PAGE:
|November 2012 Vol. 9, No. 3|
Clearing Waivers: Rulings Bring Clarity to Waiver of the Attorney-Client Privilege and Attorney Work Product
Daniel E. Eaton1
It is black letter law in California that ordinarily “waiver” is the intentional relinquishment of a known right after knowledge of the facts. (See e.g., Don Johnson Productions, Inc. v. Rysher Entertainment (2012) 209 Cal.App.4th 919, 934.) For purposes of the attorney-client privilege and the attorney work product doctrine, waiver results “by failing to assert the protection, by tendering certain issues, and by conduct inconsistent with claiming the protection. Waiver also occurs by an attorney's voluntary disclosure or consent to disclosure of the writing to a person other than the client who has no interest in maintaining the confidentiality of the contents of the writing.” (Regents of University of California v. Superior Court (2008) 165 Cal.App.4th 672, 679 (EQ 5.3.8), internal marks and internal and external citations omitted.)
But what about where a party maintains, and the circumstances credibly suggest, that the party did not intend to relinquish the protection of those protections, even where the party took intentional steps that resulted in the privileged information somehow getting into the hands of, or becoming known to, the party’s legal adversary? What separates cases where waiver is found from those where it is not? And where waiver of these protections is found over a particular communication or piece of work product, is such a waiver limited to the particular document, does the waiver include all privileged documents related to the subject matter of the document, or something in between such as all communications between the same people, around the same time, on the same topic? Cases abstracted in this edition of Ethics Quarterly offer useful new answers to aspects of these frequently recurring questions.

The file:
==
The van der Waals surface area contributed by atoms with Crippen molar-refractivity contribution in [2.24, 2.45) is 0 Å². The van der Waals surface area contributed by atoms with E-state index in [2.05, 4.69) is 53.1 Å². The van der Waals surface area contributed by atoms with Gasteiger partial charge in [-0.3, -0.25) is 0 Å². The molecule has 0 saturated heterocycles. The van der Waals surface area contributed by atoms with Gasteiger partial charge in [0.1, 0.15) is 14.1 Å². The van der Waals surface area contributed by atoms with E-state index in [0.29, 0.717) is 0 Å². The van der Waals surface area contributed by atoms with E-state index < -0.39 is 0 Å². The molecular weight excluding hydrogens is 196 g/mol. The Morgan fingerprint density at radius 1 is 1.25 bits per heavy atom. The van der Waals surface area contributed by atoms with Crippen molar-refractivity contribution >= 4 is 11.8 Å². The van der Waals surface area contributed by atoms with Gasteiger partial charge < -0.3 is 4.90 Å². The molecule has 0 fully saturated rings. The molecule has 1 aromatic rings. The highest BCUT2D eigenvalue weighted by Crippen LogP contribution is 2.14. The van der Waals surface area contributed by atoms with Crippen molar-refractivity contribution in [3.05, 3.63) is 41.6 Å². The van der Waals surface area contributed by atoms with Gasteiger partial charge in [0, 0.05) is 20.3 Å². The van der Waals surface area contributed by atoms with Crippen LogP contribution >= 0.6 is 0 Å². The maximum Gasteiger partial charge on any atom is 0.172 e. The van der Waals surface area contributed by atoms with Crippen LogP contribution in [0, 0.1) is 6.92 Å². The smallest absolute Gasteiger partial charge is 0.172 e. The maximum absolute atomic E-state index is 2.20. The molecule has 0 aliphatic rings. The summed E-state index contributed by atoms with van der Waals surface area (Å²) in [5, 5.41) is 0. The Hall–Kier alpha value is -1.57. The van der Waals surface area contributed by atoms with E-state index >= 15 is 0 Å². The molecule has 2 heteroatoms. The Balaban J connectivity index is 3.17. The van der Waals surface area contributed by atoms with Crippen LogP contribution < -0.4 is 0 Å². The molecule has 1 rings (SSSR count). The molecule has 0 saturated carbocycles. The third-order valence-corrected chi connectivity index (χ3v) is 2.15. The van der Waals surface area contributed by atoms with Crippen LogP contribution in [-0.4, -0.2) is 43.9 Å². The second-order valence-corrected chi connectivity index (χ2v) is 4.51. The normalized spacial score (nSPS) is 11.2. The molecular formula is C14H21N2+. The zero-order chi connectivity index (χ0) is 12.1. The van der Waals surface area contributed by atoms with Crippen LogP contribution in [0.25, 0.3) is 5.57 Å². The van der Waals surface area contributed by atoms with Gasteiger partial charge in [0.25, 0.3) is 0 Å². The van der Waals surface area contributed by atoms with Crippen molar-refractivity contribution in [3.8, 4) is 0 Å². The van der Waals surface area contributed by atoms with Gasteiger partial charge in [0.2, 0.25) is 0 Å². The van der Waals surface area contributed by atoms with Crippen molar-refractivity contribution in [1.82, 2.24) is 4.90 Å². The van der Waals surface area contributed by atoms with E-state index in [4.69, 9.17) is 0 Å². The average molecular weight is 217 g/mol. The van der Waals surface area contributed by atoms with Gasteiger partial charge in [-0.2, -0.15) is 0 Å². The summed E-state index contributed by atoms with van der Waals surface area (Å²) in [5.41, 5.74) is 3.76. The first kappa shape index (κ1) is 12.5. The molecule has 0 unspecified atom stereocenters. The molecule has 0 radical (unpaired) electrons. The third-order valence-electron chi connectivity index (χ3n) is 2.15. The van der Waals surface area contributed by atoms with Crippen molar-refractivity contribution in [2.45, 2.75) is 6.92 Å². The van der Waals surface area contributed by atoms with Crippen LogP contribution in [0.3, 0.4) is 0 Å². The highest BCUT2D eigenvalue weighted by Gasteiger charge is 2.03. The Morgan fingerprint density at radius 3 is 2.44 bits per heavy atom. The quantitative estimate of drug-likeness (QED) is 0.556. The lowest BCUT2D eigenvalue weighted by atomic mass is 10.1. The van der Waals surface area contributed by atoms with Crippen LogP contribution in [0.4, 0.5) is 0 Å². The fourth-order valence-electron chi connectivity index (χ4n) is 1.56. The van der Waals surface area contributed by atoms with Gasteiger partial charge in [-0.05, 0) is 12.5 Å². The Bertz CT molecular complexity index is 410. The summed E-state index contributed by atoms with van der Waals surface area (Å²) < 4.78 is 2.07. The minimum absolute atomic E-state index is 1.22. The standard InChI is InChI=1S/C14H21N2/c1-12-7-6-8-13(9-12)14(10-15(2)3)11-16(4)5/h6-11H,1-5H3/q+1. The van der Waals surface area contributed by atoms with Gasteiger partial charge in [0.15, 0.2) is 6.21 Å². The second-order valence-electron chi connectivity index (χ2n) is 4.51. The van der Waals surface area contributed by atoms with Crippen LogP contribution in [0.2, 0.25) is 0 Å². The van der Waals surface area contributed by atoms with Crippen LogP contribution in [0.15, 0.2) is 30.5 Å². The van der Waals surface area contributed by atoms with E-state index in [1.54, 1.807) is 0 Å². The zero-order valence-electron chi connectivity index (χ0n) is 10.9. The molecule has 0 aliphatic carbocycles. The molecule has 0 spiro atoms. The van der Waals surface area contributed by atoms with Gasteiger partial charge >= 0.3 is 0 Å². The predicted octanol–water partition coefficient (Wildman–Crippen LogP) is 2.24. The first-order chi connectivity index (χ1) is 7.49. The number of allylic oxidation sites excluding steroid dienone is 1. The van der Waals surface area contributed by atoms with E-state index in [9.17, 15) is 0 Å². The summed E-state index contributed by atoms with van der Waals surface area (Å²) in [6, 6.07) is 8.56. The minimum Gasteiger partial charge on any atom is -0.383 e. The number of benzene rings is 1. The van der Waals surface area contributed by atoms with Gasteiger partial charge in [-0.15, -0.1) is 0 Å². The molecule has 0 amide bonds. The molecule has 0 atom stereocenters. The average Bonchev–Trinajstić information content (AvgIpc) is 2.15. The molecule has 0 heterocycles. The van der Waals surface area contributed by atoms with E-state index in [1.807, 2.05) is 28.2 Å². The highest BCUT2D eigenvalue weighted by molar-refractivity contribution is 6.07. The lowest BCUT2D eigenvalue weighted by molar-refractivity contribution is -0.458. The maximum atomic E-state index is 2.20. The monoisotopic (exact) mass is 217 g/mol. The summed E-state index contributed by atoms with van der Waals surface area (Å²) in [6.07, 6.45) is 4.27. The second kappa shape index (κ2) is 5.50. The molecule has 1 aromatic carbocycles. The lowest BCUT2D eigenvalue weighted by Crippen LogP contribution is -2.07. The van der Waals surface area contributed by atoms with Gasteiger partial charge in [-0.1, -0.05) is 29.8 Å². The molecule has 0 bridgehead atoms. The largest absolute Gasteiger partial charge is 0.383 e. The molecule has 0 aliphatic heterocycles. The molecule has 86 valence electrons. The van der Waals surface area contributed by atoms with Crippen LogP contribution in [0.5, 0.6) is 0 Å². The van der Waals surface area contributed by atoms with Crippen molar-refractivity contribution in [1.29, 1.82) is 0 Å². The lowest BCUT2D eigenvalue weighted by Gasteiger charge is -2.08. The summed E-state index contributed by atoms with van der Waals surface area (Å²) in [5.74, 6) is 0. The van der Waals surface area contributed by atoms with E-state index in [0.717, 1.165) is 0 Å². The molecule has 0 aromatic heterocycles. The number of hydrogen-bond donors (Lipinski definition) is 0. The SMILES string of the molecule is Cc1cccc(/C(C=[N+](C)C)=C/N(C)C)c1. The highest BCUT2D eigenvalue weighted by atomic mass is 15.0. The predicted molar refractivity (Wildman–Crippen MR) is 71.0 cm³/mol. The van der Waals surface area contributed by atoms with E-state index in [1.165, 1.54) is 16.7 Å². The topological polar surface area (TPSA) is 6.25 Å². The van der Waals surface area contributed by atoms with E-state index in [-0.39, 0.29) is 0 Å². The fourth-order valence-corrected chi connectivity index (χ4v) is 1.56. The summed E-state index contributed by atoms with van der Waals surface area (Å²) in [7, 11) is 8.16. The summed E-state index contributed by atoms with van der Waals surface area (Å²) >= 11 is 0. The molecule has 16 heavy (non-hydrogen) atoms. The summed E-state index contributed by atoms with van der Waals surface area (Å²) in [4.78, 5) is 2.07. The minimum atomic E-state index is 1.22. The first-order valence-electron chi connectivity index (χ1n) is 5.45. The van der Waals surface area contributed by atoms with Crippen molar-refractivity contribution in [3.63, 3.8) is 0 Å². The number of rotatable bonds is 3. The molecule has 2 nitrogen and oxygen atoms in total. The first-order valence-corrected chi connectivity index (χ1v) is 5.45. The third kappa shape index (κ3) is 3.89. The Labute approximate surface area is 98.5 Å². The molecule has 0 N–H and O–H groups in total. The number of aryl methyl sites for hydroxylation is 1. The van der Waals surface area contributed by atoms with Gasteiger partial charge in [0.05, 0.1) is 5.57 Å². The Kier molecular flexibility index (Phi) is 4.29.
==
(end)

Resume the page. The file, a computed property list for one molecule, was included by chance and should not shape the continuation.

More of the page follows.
A. Coito v. Superior Court: Use It and Lose It
Coito v. Superior Court (2012) 54 Cal.4th 480 (EQ 9.3.3) is a wrongful death action brought against the State of California and others following a drowning on public property. Counsel for the state sent two investigators to interview four witnesses. Counsel for the state provided the investigators with the questions he wanted asked. Each of the interviews was audio-recorded. (Id. at 487.) When one of the witnesses was then deposed, counsel for the state used the content of the recorded interview in questioning the witness. (Ibid.) Days later, plaintiff served a demand for documents seeking the audio recordings of the witnesses interviewed and moved to compel production of the recordings when the state resisted.
The essential holding of the California Supreme Court’s unanimous ruling in Coito is that a witness statement that has been obtained through an attorney-directed interview is entitled to at least qualified work product protection. (Id. at 499-500.) The Court also held that such a witness statement may be entitled to absolute work product protection, protected from discovery even if the requesting attorney can show unfair prejudice from withholding it, if the attorney seeking to withhold it can show that the statement would reveal the attorney’s impressions, conclusions, opinions, or legal research or theories. (Id. at 495-496). Having announced the applicable rule, the Court remanded the case to the trial court for consideration of whether the state could show that the absolute privilege applied to all or part of the recordings and, if not, whether the plaintiff could show that he would be unfairly prejudiced if the audio recordings were not produced. (Id. at 500.) The ruling, admirably free of footnotes, provides vital clarity in the law of privilege as it applies to witness statements and easily is among the most important California ethics decisions to come down so far this year.